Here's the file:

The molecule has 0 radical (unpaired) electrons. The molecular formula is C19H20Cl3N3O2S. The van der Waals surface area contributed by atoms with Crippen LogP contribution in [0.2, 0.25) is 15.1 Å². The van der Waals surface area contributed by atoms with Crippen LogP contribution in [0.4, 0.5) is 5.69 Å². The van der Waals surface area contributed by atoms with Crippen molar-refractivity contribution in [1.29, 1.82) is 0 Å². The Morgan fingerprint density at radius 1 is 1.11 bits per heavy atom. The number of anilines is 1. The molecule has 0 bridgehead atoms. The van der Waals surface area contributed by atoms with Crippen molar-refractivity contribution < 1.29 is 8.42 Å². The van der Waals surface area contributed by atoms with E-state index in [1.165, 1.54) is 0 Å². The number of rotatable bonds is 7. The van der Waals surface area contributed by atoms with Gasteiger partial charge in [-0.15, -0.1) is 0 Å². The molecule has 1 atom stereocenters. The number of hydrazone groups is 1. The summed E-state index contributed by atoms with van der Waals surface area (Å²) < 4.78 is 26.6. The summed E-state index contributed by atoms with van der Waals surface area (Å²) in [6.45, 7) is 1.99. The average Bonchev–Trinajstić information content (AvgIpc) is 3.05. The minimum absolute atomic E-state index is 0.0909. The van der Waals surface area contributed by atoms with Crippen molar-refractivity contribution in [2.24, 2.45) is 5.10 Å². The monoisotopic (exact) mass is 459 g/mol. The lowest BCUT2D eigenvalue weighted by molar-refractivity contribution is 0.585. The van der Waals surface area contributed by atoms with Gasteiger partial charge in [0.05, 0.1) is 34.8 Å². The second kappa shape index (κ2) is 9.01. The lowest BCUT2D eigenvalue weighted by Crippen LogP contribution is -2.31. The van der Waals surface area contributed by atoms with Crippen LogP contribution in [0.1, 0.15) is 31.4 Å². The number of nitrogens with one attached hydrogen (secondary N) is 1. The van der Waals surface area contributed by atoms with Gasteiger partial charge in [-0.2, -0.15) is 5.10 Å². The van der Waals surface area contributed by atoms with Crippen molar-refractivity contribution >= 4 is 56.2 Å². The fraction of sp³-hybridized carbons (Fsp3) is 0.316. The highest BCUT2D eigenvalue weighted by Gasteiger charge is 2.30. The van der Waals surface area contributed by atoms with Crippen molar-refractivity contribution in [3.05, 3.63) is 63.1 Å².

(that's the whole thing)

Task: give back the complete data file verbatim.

The molecule has 0 radical (unpaired) electrons. The molecular formula is C19H20Cl3N3O2S. The van der Waals surface area contributed by atoms with Crippen LogP contribution in [0.2, 0.25) is 15.1 Å². The van der Waals surface area contributed by atoms with Crippen LogP contribution in [0.4, 0.5) is 5.69 Å². The van der Waals surface area contributed by atoms with Crippen molar-refractivity contribution in [1.29, 1.82) is 0 Å². The Morgan fingerprint density at radius 1 is 1.11 bits per heavy atom. The number of anilines is 1. The molecule has 0 bridgehead atoms. The van der Waals surface area contributed by atoms with Crippen molar-refractivity contribution < 1.29 is 8.42 Å². The van der Waals surface area contributed by atoms with E-state index in [1.165, 1.54) is 0 Å². The number of rotatable bonds is 7. The van der Waals surface area contributed by atoms with Gasteiger partial charge in [-0.15, -0.1) is 0 Å². The molecule has 1 atom stereocenters. The number of hydrazone groups is 1. The summed E-state index contributed by atoms with van der Waals surface area (Å²) < 4.78 is 26.6. The summed E-state index contributed by atoms with van der Waals surface area (Å²) in [6.45, 7) is 1.99. The average Bonchev–Trinajstić information content (AvgIpc) is 3.05. The minimum absolute atomic E-state index is 0.0909. The van der Waals surface area contributed by atoms with Crippen molar-refractivity contribution in [2.24, 2.45) is 5.10 Å². The monoisotopic (exact) mass is 459 g/mol. The lowest BCUT2D eigenvalue weighted by molar-refractivity contribution is 0.585. The van der Waals surface area contributed by atoms with Gasteiger partial charge in [0.05, 0.1) is 34.8 Å². The second kappa shape index (κ2) is 9.01. The lowest BCUT2D eigenvalue weighted by Crippen LogP contribution is -2.31. The van der Waals surface area contributed by atoms with Crippen LogP contribution in [0.1, 0.15) is 31.4 Å². The number of nitrogens with one attached hydrogen (secondary N) is 1. The van der Waals surface area contributed by atoms with Gasteiger partial charge in [-0.2, -0.15) is 5.10 Å². The van der Waals surface area contributed by atoms with Crippen molar-refractivity contribution >= 4 is 56.2 Å². The fraction of sp³-hybridized carbons (Fsp3) is 0.316. The highest BCUT2D eigenvalue weighted by Gasteiger charge is 2.30. The van der Waals surface area contributed by atoms with Crippen molar-refractivity contribution in [3.05, 3.63) is 63.1 Å².